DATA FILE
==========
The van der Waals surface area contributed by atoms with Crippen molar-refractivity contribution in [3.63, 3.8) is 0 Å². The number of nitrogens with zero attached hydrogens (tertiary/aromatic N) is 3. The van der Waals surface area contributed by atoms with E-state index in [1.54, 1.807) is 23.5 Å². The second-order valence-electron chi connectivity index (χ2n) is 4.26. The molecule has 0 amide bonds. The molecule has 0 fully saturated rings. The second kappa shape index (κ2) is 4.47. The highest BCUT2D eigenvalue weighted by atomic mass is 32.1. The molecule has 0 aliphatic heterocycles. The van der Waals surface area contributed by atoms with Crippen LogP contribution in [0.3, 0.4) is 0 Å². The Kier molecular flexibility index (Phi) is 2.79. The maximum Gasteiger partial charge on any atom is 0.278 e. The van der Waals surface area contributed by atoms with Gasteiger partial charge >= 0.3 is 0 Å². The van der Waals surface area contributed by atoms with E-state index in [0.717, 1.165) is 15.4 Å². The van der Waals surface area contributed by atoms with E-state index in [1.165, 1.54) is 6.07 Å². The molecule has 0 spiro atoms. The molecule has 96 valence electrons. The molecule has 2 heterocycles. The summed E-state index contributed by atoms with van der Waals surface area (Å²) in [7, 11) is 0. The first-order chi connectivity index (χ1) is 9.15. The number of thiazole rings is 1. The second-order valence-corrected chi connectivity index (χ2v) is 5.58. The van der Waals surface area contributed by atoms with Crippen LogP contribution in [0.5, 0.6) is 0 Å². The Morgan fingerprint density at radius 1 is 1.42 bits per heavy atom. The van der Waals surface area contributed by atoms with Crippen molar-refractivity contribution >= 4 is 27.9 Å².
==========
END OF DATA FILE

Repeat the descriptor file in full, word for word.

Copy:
The van der Waals surface area contributed by atoms with Crippen molar-refractivity contribution in [3.63, 3.8) is 0 Å². The number of nitrogens with zero attached hydrogens (tertiary/aromatic N) is 3. The van der Waals surface area contributed by atoms with E-state index in [1.54, 1.807) is 23.5 Å². The second-order valence-electron chi connectivity index (χ2n) is 4.26. The molecule has 0 amide bonds. The molecule has 0 fully saturated rings. The second kappa shape index (κ2) is 4.47. The highest BCUT2D eigenvalue weighted by atomic mass is 32.1. The molecule has 0 aliphatic heterocycles. The van der Waals surface area contributed by atoms with Crippen LogP contribution in [0.3, 0.4) is 0 Å². The Kier molecular flexibility index (Phi) is 2.79. The maximum Gasteiger partial charge on any atom is 0.278 e. The van der Waals surface area contributed by atoms with Gasteiger partial charge >= 0.3 is 0 Å². The van der Waals surface area contributed by atoms with E-state index in [0.717, 1.165) is 15.4 Å². The van der Waals surface area contributed by atoms with E-state index in [1.165, 1.54) is 6.07 Å². The molecule has 0 spiro atoms. The molecule has 96 valence electrons. The molecule has 2 heterocycles. The summed E-state index contributed by atoms with van der Waals surface area (Å²) in [7, 11) is 0. The first-order chi connectivity index (χ1) is 9.15. The number of thiazole rings is 1. The second-order valence-corrected chi connectivity index (χ2v) is 5.58. The van der Waals surface area contributed by atoms with Crippen LogP contribution in [0.5, 0.6) is 0 Å². The Morgan fingerprint density at radius 1 is 1.42 bits per heavy atom. The van der Waals surface area contributed by atoms with Crippen molar-refractivity contribution >= 4 is 27.9 Å².